The Weed Option of Last Resort

Use weed killers only for intractable weed problems. Good husbandry of providing ample water and food to your plants, with a little help from hand tools and manual weeding (or let your chickens or ducks do the work for you while fertilizing at the same time) are still the preferred options for most weed problems.

There are also other weed management methods available.


Vinegar Weed Killer

Acetic acid is a great organic homemade weed killer and can be found in vinegar, as well as lemon juice.

While most vinegar has an acid content of around 5%, a more concentrated solution of 10% to 20% will more effectively kill weeds.

At the right strength this organic weed killer will kill the leaves of any plant it comes in contact with, but not the roots.

Because of this it is most effective on young weeds which don’t have enough energy stored in their roots to make a successful comeback. Repeated applications will be needed to permanently disable more established weeds.

Vinegar Weed Killer Recipe

• 120 mls (4 ounces) Lemon juice concentrate

• 1 liter (1 quart) white or cider vinegar

Simply mix the two ingredients together in a spray bottle and you have your organic weed killer formula.

Spot spray it directly on the weeds, being careful not to spray desirable plants. For the most effective result the best time to spray in during the heat of the day.

Bleach Weed Killer

Bleach has a similar mode of action to the acid-based organic weed killer formulas in that it causes an extreme shift in the pH of the target plant. The main difference is that bleach shifts pH to strongly alkaline (the opposite direction to a shift to strongly acid).

Being a compound of the elements sodium, chloride and oxygen, bleach in the environment soon oxidizes to leave a residue of common salt (sodium chloride).

While salt itself inhibits plant growth, if used sparingly, the salt residues left behind by bleach soon dissipate with rain or irrigation. The treated area should be OK to plant after two days.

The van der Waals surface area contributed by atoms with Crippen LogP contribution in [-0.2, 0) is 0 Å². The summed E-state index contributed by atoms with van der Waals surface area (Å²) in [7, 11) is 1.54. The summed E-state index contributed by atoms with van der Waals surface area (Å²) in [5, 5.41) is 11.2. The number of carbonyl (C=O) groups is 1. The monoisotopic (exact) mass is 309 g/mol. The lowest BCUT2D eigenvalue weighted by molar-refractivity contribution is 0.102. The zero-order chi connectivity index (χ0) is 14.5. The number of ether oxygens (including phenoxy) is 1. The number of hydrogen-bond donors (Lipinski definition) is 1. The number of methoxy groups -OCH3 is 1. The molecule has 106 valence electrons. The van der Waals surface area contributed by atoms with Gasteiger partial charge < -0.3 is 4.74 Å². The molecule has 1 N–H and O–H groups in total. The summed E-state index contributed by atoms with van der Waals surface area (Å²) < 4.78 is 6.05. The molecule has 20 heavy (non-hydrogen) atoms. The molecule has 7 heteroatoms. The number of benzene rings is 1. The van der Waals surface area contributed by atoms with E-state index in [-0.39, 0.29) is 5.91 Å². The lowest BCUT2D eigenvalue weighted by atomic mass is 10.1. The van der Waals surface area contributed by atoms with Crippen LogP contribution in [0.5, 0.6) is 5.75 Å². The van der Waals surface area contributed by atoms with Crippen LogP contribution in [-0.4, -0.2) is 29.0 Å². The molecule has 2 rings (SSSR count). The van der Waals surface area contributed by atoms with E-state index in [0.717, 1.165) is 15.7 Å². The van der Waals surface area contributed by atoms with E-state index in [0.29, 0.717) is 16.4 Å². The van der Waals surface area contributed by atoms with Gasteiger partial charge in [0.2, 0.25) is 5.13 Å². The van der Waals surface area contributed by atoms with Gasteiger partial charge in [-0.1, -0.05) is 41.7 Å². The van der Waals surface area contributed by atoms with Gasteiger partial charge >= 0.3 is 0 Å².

Only a weak bleach solution (around 4% of active ingredient) should be used to make this organic weed killer formula. Just pour into a spray bottle as is and spot treat the weeds you want to remove.

Take care to avoid contact with skin or eyes. Store safely away from children. If you accidentally spray yourself or desirable plants, immediately flush them with water.

Minimizing pesticides and fertilizers

Pesticides and fertilizers can cause significant harm to public health and the environment. Most pesticides contain potentially toxic chemicals that can cause negative health effects such as cancer and neurological and reproductive disorders. In addition, pesticides can migrate into lakes and streams when it rains. When fertilizers enter a body of water, they can cause oxygen levels to drop, killing aquatic life and posing risks to other species.

It is possible to have healthy, great-looking plants and grass while minimizing the use of harmful pesticides and fertilizers. Minimizing the use of these chemicals means that you don’t need to purchase them as often, thereby saving money. Consider purchasing organic fertilizers (such as compost) or even composting your own food and landscaping wastes for use as a natural soil amendment.  Remember that you can grow Giant Organic Pumpkins from Compost that are awesome and environmentally friendly.

As a reminder, here’s what does and doesn’t work in your compost pile:

What to Include

  • From the Garden
    • Leaves (chopped – to speed their breakdown)
    • Grass (not wet)
    • Plants & Weeds (without ripe seeds)
    • Old potting soil
    • Soft plant stems
  • From the Kitchen
    • Fruit scraps
    • Vegetable trimmings
    • Egg shells (crushed)
    • Tea bags
    • Coffee grounds with filters
    • Shredded paper

DO NOT include…

    • Meat, fish and bones
    • Plastics
    • Metals
    • Fats and oils
    • Dairy products
    • Pet waste
    • Cheese, meat or other sauces

Integrated Pest Management

Integrated Pest Management is an approach to pest management that helps reduce the use of pesticides. IPM means preventing infestations before they start, and using pesticides only when necessary. There are various IPM approaches that you can adopt to decrease over all reliance on chemical-based pest control. Consider the steps below:

  • Use native plants, trees, and grasses.
  • Fill cracks in walls and pavement.
  • Keep vegetation at least 1 foot away from structures.
  • Clean food-contaminated dishes right away.
  • Clean garbage cans often.
  • Make sure compost bins are properly maintained.

Additional Resources